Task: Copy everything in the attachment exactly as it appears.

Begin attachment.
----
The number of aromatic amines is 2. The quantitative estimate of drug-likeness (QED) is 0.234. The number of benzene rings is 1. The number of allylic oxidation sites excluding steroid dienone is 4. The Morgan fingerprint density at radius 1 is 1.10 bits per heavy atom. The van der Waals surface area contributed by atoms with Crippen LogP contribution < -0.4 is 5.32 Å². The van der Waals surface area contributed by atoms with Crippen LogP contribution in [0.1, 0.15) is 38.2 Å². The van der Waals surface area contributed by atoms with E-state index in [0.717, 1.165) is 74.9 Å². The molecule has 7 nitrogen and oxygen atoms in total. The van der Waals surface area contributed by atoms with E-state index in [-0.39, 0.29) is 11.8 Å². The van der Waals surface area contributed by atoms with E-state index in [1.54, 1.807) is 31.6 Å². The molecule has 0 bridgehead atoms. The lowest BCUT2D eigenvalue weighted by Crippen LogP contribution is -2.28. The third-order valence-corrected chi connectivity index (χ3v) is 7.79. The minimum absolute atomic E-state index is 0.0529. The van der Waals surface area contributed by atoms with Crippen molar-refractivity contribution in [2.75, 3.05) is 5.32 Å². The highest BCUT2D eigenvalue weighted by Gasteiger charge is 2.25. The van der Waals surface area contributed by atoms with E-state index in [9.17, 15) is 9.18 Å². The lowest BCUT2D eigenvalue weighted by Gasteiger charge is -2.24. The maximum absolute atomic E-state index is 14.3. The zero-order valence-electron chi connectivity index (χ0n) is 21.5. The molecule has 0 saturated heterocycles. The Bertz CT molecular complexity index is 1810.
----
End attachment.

The number of aromatic amines is 2. The quantitative estimate of drug-likeness (QED) is 0.234. The number of benzene rings is 1. The number of allylic oxidation sites excluding steroid dienone is 4. The Morgan fingerprint density at radius 1 is 1.10 bits per heavy atom. The van der Waals surface area contributed by atoms with Crippen LogP contribution < -0.4 is 5.32 Å². The van der Waals surface area contributed by atoms with Crippen LogP contribution in [0.1, 0.15) is 38.2 Å². The van der Waals surface area contributed by atoms with E-state index in [0.717, 1.165) is 74.9 Å². The molecule has 7 nitrogen and oxygen atoms in total. The van der Waals surface area contributed by atoms with E-state index in [-0.39, 0.29) is 11.8 Å². The van der Waals surface area contributed by atoms with E-state index in [1.54, 1.807) is 31.6 Å². The molecule has 0 bridgehead atoms. The lowest BCUT2D eigenvalue weighted by Crippen LogP contribution is -2.28. The third-order valence-corrected chi connectivity index (χ3v) is 7.79. The minimum absolute atomic E-state index is 0.0529. The van der Waals surface area contributed by atoms with Crippen molar-refractivity contribution in [2.75, 3.05) is 5.32 Å². The highest BCUT2D eigenvalue weighted by Gasteiger charge is 2.25. The van der Waals surface area contributed by atoms with E-state index in [9.17, 15) is 9.18 Å². The lowest BCUT2D eigenvalue weighted by Gasteiger charge is -2.24. The maximum absolute atomic E-state index is 14.3. The zero-order valence-electron chi connectivity index (χ0n) is 21.5. The molecule has 0 saturated heterocycles. The Bertz CT molecular complexity index is 1810.